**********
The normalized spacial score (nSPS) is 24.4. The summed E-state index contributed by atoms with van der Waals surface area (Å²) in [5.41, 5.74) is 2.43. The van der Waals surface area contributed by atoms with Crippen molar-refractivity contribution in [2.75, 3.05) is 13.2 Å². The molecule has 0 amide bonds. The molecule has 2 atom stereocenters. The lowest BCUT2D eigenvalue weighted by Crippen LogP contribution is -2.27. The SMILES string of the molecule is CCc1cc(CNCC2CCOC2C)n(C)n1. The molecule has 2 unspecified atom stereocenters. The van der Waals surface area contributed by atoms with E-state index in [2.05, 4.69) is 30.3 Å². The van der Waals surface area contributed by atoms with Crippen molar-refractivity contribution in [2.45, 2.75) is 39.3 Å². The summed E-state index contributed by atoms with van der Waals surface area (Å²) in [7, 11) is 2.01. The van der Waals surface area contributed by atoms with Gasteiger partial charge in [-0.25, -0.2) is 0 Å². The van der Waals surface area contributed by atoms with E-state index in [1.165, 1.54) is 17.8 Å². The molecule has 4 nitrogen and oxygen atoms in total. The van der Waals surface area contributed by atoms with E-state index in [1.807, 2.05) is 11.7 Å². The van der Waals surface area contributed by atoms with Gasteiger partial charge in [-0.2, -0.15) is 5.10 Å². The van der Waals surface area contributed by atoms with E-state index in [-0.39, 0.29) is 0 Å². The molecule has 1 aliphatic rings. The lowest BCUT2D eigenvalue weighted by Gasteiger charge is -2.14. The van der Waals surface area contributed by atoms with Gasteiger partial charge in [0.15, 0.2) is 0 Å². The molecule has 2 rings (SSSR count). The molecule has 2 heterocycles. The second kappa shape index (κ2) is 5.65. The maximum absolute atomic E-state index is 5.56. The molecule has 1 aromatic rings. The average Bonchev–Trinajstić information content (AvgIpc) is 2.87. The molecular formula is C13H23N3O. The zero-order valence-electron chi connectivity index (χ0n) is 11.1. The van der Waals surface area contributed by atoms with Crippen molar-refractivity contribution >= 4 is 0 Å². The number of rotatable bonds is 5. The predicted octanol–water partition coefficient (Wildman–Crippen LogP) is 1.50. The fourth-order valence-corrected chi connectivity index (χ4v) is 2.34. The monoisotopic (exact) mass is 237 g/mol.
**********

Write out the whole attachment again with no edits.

The normalized spacial score (nSPS) is 24.4. The summed E-state index contributed by atoms with van der Waals surface area (Å²) in [5.41, 5.74) is 2.43. The van der Waals surface area contributed by atoms with Crippen molar-refractivity contribution in [2.75, 3.05) is 13.2 Å². The molecule has 0 amide bonds. The molecule has 2 atom stereocenters. The lowest BCUT2D eigenvalue weighted by Crippen LogP contribution is -2.27. The SMILES string of the molecule is CCc1cc(CNCC2CCOC2C)n(C)n1. The molecule has 2 unspecified atom stereocenters. The van der Waals surface area contributed by atoms with E-state index in [2.05, 4.69) is 30.3 Å². The van der Waals surface area contributed by atoms with Crippen molar-refractivity contribution in [2.45, 2.75) is 39.3 Å². The summed E-state index contributed by atoms with van der Waals surface area (Å²) in [7, 11) is 2.01. The van der Waals surface area contributed by atoms with Gasteiger partial charge in [-0.25, -0.2) is 0 Å². The van der Waals surface area contributed by atoms with E-state index in [1.165, 1.54) is 17.8 Å². The molecule has 4 nitrogen and oxygen atoms in total. The van der Waals surface area contributed by atoms with E-state index in [1.807, 2.05) is 11.7 Å². The van der Waals surface area contributed by atoms with Gasteiger partial charge in [-0.2, -0.15) is 5.10 Å². The van der Waals surface area contributed by atoms with E-state index in [-0.39, 0.29) is 0 Å². The molecule has 1 aliphatic rings. The lowest BCUT2D eigenvalue weighted by Gasteiger charge is -2.14. The van der Waals surface area contributed by atoms with Gasteiger partial charge in [0.15, 0.2) is 0 Å². The molecule has 2 rings (SSSR count). The molecule has 2 heterocycles. The second kappa shape index (κ2) is 5.65. The maximum absolute atomic E-state index is 5.56. The molecule has 1 aromatic rings. The average Bonchev–Trinajstić information content (AvgIpc) is 2.87. The molecular formula is C13H23N3O. The zero-order valence-electron chi connectivity index (χ0n) is 11.1. The van der Waals surface area contributed by atoms with Crippen molar-refractivity contribution >= 4 is 0 Å². The number of rotatable bonds is 5. The predicted octanol–water partition coefficient (Wildman–Crippen LogP) is 1.50. The fourth-order valence-corrected chi connectivity index (χ4v) is 2.34. The monoisotopic (exact) mass is 237 g/mol.